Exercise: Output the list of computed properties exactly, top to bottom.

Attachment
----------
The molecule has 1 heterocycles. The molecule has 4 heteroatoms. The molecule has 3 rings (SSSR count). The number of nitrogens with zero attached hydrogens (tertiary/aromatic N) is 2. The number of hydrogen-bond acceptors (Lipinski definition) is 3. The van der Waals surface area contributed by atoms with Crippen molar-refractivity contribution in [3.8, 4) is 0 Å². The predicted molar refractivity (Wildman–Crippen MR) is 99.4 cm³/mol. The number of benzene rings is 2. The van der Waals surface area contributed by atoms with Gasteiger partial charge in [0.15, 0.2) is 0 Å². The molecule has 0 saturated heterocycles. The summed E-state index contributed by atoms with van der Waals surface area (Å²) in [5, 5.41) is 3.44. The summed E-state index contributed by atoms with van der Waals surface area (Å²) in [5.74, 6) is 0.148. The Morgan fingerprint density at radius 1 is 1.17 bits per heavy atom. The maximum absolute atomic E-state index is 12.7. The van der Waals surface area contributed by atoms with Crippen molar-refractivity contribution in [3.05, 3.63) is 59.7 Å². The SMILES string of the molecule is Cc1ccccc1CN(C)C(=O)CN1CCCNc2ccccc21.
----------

The molecule has 1 heterocycles. The molecule has 4 heteroatoms. The molecule has 3 rings (SSSR count). The number of nitrogens with zero attached hydrogens (tertiary/aromatic N) is 2. The number of hydrogen-bond acceptors (Lipinski definition) is 3. The van der Waals surface area contributed by atoms with Crippen molar-refractivity contribution in [3.8, 4) is 0 Å². The predicted molar refractivity (Wildman–Crippen MR) is 99.4 cm³/mol. The number of benzene rings is 2. The van der Waals surface area contributed by atoms with Gasteiger partial charge in [0.15, 0.2) is 0 Å². The molecule has 0 saturated heterocycles. The summed E-state index contributed by atoms with van der Waals surface area (Å²) in [5, 5.41) is 3.44. The summed E-state index contributed by atoms with van der Waals surface area (Å²) in [5.74, 6) is 0.148. The Morgan fingerprint density at radius 1 is 1.17 bits per heavy atom. The maximum absolute atomic E-state index is 12.7. The van der Waals surface area contributed by atoms with Crippen molar-refractivity contribution in [3.05, 3.63) is 59.7 Å². The SMILES string of the molecule is Cc1ccccc1CN(C)C(=O)CN1CCCNc2ccccc21.